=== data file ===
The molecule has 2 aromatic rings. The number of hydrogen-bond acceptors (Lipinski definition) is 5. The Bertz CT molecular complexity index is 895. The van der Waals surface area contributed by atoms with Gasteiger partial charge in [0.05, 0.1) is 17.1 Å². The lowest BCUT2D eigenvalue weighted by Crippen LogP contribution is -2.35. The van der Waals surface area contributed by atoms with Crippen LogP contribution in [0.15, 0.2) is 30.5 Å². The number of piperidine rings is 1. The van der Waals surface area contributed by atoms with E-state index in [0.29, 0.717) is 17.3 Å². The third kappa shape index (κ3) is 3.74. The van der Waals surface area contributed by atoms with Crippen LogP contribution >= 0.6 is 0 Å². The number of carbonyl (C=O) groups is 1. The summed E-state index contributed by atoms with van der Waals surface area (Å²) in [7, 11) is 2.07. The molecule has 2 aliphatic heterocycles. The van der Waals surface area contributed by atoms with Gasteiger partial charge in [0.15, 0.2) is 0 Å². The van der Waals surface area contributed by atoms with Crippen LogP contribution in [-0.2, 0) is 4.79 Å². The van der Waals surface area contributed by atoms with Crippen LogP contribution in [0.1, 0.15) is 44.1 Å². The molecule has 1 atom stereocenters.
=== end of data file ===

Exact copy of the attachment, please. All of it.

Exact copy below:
The molecule has 2 aromatic rings. The number of hydrogen-bond acceptors (Lipinski definition) is 5. The Bertz CT molecular complexity index is 895. The van der Waals surface area contributed by atoms with Gasteiger partial charge in [0.05, 0.1) is 17.1 Å². The lowest BCUT2D eigenvalue weighted by Crippen LogP contribution is -2.35. The van der Waals surface area contributed by atoms with Crippen LogP contribution in [0.15, 0.2) is 30.5 Å². The number of piperidine rings is 1. The van der Waals surface area contributed by atoms with E-state index in [0.29, 0.717) is 17.3 Å². The third kappa shape index (κ3) is 3.74. The van der Waals surface area contributed by atoms with Crippen LogP contribution >= 0.6 is 0 Å². The number of carbonyl (C=O) groups is 1. The summed E-state index contributed by atoms with van der Waals surface area (Å²) in [7, 11) is 2.07. The molecule has 2 aliphatic heterocycles. The van der Waals surface area contributed by atoms with Gasteiger partial charge in [0.15, 0.2) is 0 Å². The van der Waals surface area contributed by atoms with Crippen LogP contribution in [-0.2, 0) is 4.79 Å². The van der Waals surface area contributed by atoms with Crippen LogP contribution in [0.1, 0.15) is 44.1 Å². The molecule has 1 atom stereocenters.